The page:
SAT Changes

What are the SAT changes? Is the SAT going away? In this podcast Jean Burk shares her expertise with all of you! CollegePrepGeniusSAT Changes ~ Episode 90

What are the SAT changes? Is the SAT going away? In this podcast Jean Burk shares her expertise with all of you, and here is the inside scoop! College prep is important.

Visit Jean’s website and online classes at CollegePrepGenius.com

Many changes are coming and this podcast will help you get prepared. Tests typically change every ten years or so, and upcoming this is happening again. There are so many rumors that are not true, and one of them is that the SAT is no longer necessary or any test. This is not true. The SAT, ACT, and CLT are here to stay. Why? Test scores are tied into college ranking so they will be needed and if not these standardized tests, colleges will prepare their own. Students need something more than a transcript to get into college.

The CLT was prepared to be online way before it was needed! They were in place when the pandemic hit and colleges all over the USA took the CLT instead of the ACT and SAT (since they were not testing at that time.)

New SAT changes will come before 2024 and one big change is the length of the test. It will be around two hours long. It will also be available to take online with a secure server and back up. Students, parents, and educators have been assured that the test information will be secure as well as protected. Another change is that the length of time will be longer to answer each test question. Calculators will be allowed when in the past they were banned.

College Prep Genius will be prepared with updates once the new tests are released. There is a caution to believe any test-taking class that claims to have the tests in advance as this is not true.

The PSAT new format will be released in 2023 which is one year earlier than the new SAT changes. This will affect current (2022) high school freshmen. The PSAT is taken when the high school student is in their junior year. This test is one of the main ones used for scholarships.

A small percentage (UC schools in California) have waived the SAT and ACT tests yet are still requiring their own in-house test and charging students to take this test. This is a small number of colleges in the grand total, yet the tests they require are also standardized the only way to level the playing field.

Two types of tests are: School test: based on what was taught and knowledge. Logic Test: based on no particular subject and based on critical thinking.

College Prep Genius claims to help students: beat the test, help in pointing out patterns and rules that the student can learn inside and out to become experts in this area of test-taking with the time to study and prepare. The key is to start practicing early and to trust the system. The test planners have to follow the same patterns and ways to write the tests. The student can learn these patterns.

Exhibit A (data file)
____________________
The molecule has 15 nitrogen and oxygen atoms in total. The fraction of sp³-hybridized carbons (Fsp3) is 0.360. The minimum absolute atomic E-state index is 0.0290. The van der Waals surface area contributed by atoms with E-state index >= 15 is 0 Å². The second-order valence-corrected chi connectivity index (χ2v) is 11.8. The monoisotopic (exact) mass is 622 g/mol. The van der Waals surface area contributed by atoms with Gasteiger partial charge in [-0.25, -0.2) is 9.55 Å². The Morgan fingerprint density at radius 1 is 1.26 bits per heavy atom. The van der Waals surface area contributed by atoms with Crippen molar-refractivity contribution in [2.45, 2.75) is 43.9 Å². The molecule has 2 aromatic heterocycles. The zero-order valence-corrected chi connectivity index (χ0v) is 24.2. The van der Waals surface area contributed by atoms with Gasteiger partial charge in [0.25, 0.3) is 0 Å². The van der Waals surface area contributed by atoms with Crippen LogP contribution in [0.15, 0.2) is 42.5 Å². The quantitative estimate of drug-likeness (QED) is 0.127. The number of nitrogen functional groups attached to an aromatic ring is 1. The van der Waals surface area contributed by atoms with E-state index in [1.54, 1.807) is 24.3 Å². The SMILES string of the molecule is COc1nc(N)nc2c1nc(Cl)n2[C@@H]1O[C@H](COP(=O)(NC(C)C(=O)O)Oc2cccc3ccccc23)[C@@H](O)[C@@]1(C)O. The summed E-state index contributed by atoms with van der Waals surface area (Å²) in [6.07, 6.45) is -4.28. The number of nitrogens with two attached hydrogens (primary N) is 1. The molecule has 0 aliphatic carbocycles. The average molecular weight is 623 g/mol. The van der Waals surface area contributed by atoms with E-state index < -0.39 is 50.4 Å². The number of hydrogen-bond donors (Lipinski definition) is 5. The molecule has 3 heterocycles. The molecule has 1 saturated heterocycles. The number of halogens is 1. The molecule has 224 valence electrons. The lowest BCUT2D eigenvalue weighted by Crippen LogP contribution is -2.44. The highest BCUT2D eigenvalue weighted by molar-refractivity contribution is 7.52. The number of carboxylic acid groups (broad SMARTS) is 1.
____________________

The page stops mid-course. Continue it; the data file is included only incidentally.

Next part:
Keys to Test Taking:

  1. Practice
  2. Start early
  3. Understand the patterns
  4. Prepare
  5. See the right answer
  6. Know why the wrong answer is wrong
  7. Accuracy is more important than speed
  8. Know the test is beatable
  9. Tests are not going away
  10. Tests will be shorter than currently

 

 

 

7th and 8th Grade College Checklist

Is your 7th and 8th grader thinking about college, do you need a college checklist? There is no time like present and there are ways to prepare early, only if you are interested in those scholarship opportunities!7th and 8th Grade College Checklist ~ Episode 89

Is your 7th and 8th grader thinking about college, do you need a college checklist? There is no time like present and there are ways to prepare early, only if you are interested in those scholarship opportunities!

Visit Jean Burk at CollegePrepGenius.com  Jean offers online classes, in-person and live online sessions as well.

Listen to past episodes here on College Checklists:

Ultimate College Checklists Grades 9-10 here.

College Checklists 11-12th grade here.

Creating good study habits is a good way to prepare for college. Does your child have what it takes? Studying takes time and practices like anything else your child does. Study habits and taking good notes is important as well. Setting up your child for success the earlier the better. One of the keys is studying a foreign language, some colleges look for at least four years of study.

College Checklist:

What can you do to prepare (listen to the podcast for details, here is a thumbnail sketch).

  1. Start to think about future careers. (Visit College Ed) a free website.
  2. Read great books. For a list of the top of 100 books, your child should read before college. (GreatSchools.org) Parents be aware some of these books may not be appropriate – so check into them before you assign them to your child.
  3. Work on core subjects, math, reading, and writing. Very important.
  4. Study strong subjects, electives are fine, but be strong on subjects.
  5. Foreign language study.
  6. Take practice tests, ACT, and SAT. Sign up for the website (minimum age is 13 for SAT, younger for ACT).
  7. Sign up for CLT test online – code on the podcast for a deep discount.
  8. Before 9th grade read good books.
  9. Talent searches – some colleges look for young students to give scholarships.
  10. Leadership types of goals.

Starting test prep in middle school takes off the pressure when the children are older. If your child takes their time younger to get ready to study, they will be able to work smarter and not harder.

Secret College Funding Formula

What is the secret college funding formula? Can you qualify to earn free college or get a full or partial scholarship?Secret College Funding Formula ~ Episode 88

What is the secret college funding formula? Can you qualify to earn free college or get a full or partial scholarship? Jean Burk shares great information about what colleges look for regarding need vs merit.